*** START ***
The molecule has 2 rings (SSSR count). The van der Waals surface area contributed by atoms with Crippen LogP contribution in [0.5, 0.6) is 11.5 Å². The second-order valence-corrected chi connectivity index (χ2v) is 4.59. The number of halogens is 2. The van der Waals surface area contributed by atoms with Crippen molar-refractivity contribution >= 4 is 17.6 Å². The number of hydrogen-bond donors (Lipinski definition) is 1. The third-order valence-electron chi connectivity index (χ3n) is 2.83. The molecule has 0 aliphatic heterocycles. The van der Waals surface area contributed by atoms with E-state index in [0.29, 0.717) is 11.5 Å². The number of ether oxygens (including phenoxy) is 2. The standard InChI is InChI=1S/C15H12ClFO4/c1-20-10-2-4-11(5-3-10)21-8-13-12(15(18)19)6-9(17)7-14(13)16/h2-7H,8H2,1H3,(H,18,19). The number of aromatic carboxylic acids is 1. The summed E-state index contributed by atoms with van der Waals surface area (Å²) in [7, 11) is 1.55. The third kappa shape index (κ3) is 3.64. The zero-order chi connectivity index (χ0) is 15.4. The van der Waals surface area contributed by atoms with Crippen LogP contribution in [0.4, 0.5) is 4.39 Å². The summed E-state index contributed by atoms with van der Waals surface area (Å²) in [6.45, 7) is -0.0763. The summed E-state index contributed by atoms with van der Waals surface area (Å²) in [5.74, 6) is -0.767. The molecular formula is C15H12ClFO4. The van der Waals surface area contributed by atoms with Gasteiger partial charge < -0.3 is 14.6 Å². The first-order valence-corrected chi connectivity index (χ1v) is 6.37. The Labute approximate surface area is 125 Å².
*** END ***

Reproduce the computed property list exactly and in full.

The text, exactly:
The molecule has 2 rings (SSSR count). The van der Waals surface area contributed by atoms with Crippen LogP contribution in [0.5, 0.6) is 11.5 Å². The second-order valence-corrected chi connectivity index (χ2v) is 4.59. The number of halogens is 2. The van der Waals surface area contributed by atoms with Crippen molar-refractivity contribution >= 4 is 17.6 Å². The number of hydrogen-bond donors (Lipinski definition) is 1. The third-order valence-electron chi connectivity index (χ3n) is 2.83. The molecule has 0 aliphatic heterocycles. The van der Waals surface area contributed by atoms with E-state index in [0.29, 0.717) is 11.5 Å². The number of ether oxygens (including phenoxy) is 2. The standard InChI is InChI=1S/C15H12ClFO4/c1-20-10-2-4-11(5-3-10)21-8-13-12(15(18)19)6-9(17)7-14(13)16/h2-7H,8H2,1H3,(H,18,19). The number of aromatic carboxylic acids is 1. The summed E-state index contributed by atoms with van der Waals surface area (Å²) in [7, 11) is 1.55. The third kappa shape index (κ3) is 3.64. The zero-order chi connectivity index (χ0) is 15.4. The van der Waals surface area contributed by atoms with Crippen LogP contribution in [0.4, 0.5) is 4.39 Å². The summed E-state index contributed by atoms with van der Waals surface area (Å²) in [6.45, 7) is -0.0763. The summed E-state index contributed by atoms with van der Waals surface area (Å²) in [5.74, 6) is -0.767. The molecular formula is C15H12ClFO4. The van der Waals surface area contributed by atoms with Gasteiger partial charge < -0.3 is 14.6 Å². The first-order valence-corrected chi connectivity index (χ1v) is 6.37. The Labute approximate surface area is 125 Å².